Patients with Fibromyalgia are encouraged by the National Fibromyalgia Association (NFA) to incorporate both traditional Western medicine (e.g., medications, physical therapy) as well as complementary and alternative therapies (e.g., aromatherapy, acupuncture) into their treatment plans. The NFA also asked the National Association for Holistic Aromatherapy (NAHA) to prepare an article on the use of aromatherapy for the treatment of Fibromyalgia. Various high-level aromatherapists within the organization were interviewed for the purposes of the article. They were asked numerous questions, including their preferred essential oil combinations as well as their histories of successes and failures treating patients. Of the five aromatherapists interviewed, each had distinctly different and unique essential oil combinations that they preferred to use for treating patients with Fibromyalgia, as well as different track records of success. Several had strong anecdotal evidence to support the use of aromatherapy as a treatment for Fibromyalgia, but the essential oil combinations and methods used varied. This illustrates the highly individualized nature of aromatherapy as well as the difficulty in studying the effectiveness of particular oils.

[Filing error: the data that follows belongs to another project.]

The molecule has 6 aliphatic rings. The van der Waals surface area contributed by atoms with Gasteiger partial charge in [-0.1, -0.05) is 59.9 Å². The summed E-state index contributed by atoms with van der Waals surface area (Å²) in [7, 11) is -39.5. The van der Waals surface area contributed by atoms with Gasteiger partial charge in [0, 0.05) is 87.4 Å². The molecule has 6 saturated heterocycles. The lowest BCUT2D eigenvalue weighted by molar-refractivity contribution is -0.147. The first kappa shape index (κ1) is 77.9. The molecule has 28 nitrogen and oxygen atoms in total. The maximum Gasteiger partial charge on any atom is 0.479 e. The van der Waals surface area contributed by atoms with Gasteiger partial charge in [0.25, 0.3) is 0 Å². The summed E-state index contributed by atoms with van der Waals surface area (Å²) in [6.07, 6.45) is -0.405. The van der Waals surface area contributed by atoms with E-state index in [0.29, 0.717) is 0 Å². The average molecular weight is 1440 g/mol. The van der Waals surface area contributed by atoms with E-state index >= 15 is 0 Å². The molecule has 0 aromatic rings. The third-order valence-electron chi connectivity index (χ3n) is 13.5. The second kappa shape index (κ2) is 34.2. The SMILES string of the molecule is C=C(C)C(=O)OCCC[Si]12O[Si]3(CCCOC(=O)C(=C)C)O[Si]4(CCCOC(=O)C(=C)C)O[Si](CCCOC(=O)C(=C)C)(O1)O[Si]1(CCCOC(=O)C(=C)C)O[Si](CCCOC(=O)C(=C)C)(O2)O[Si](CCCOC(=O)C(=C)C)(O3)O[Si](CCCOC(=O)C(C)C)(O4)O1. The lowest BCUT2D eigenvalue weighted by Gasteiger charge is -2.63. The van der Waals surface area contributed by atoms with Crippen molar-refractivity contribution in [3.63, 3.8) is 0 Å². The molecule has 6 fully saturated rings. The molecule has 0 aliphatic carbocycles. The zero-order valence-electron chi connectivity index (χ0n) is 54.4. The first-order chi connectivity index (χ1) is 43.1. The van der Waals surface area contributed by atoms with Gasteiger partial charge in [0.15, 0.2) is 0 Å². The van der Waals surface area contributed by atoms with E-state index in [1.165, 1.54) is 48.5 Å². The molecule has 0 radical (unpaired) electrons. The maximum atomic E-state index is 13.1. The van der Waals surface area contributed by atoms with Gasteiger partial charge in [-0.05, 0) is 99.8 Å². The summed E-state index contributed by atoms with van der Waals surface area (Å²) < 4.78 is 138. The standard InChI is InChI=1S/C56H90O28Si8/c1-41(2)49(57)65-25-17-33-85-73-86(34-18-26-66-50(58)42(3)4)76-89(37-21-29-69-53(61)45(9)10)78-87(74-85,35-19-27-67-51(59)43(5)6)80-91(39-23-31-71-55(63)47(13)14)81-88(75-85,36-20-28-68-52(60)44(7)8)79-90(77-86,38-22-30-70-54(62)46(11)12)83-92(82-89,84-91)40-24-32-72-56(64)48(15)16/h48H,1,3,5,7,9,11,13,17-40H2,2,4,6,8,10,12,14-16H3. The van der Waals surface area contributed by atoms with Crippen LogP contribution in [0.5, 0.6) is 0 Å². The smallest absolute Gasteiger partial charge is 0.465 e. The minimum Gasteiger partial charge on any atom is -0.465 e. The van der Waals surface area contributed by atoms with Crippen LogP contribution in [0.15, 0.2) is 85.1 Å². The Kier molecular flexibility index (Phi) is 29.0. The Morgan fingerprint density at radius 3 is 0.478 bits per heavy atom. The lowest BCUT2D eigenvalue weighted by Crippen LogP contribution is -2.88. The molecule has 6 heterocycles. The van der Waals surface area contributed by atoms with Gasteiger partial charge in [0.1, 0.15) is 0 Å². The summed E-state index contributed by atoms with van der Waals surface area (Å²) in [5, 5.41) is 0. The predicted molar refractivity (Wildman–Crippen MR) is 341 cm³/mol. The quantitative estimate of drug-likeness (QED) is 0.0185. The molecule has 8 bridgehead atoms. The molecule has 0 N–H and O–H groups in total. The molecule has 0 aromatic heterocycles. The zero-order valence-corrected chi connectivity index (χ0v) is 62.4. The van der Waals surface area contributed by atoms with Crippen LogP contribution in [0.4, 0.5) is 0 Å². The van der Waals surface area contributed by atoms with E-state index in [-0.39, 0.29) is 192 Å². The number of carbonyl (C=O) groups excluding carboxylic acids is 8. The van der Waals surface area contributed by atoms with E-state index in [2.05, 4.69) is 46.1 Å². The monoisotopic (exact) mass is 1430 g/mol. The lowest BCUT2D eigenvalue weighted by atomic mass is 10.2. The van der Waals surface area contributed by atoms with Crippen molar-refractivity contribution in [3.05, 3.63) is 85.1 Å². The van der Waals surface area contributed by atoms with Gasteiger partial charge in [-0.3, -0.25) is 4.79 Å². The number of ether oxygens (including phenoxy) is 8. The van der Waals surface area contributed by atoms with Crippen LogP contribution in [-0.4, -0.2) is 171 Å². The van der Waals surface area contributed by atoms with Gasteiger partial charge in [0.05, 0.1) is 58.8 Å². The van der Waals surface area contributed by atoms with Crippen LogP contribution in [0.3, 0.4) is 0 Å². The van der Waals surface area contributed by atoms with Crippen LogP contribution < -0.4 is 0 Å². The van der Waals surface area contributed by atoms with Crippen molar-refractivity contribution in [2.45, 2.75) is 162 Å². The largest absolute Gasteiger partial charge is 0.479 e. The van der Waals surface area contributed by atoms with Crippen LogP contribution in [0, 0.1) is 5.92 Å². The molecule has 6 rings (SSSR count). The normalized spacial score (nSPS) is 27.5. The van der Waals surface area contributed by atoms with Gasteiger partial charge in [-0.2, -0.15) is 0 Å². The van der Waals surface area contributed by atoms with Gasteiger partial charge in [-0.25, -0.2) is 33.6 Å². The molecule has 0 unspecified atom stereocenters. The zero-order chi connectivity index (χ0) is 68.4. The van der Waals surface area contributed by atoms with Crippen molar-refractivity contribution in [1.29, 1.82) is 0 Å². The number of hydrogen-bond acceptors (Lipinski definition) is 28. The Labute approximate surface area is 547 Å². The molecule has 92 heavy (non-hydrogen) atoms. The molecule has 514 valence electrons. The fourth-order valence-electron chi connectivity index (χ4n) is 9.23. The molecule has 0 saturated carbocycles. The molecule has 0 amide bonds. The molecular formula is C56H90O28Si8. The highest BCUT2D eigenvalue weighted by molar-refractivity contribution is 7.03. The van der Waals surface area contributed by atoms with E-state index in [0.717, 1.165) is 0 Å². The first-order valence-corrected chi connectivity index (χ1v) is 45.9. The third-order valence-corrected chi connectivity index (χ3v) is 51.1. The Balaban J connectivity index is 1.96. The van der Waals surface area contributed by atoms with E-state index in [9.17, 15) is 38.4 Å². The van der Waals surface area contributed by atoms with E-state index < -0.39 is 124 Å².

Nevertheless, according to Shellie Enteen of the NAHA, who authored the article for NFA, the following oils are useful to treat the symptoms associated with Fibromyalgia:

  • Pain relief: spike lavender, sweet marjoram, lavender, petitgrain, Roman and German chamomile, clary sage, lemongrass, helichrysum, peppermint, ginger and black pepper. Spike lavender with peppermint and helichrysum together have anti-inflammatory properties.
  • Stress / Anxiety:  rose otto, frankincense, clary sage, sweet orange, bergamot, grapefruit, ylang ylang, sandalwood, neroli, sweet marjoram, petitgrain, mandarin, lavender, rose geranium, tangerine, jasmine.
  • Sleep Improvement:  lavender, neroli, jasmine, marjoram, Roman chamomile.
  • Feeling of harmony and safety: frankincense, lavender, rose, mandarin, neroli, helichrysum.
  • Headaches:  lavender, peppermint, marjoram, Roman chamomile.
  • Increased circulation: rosemary, ginger, black pepper, peppermint, lemongrass, rose geranium.

Ms. Enteen does note, however, that the best blend will likely be specific to the individual patient and their needs.

Medical Literature

There is scant research available in the medical literature regarding the use of aromatherapy to treat the symptoms associated with Fibromyalgia, and available findings are mixed.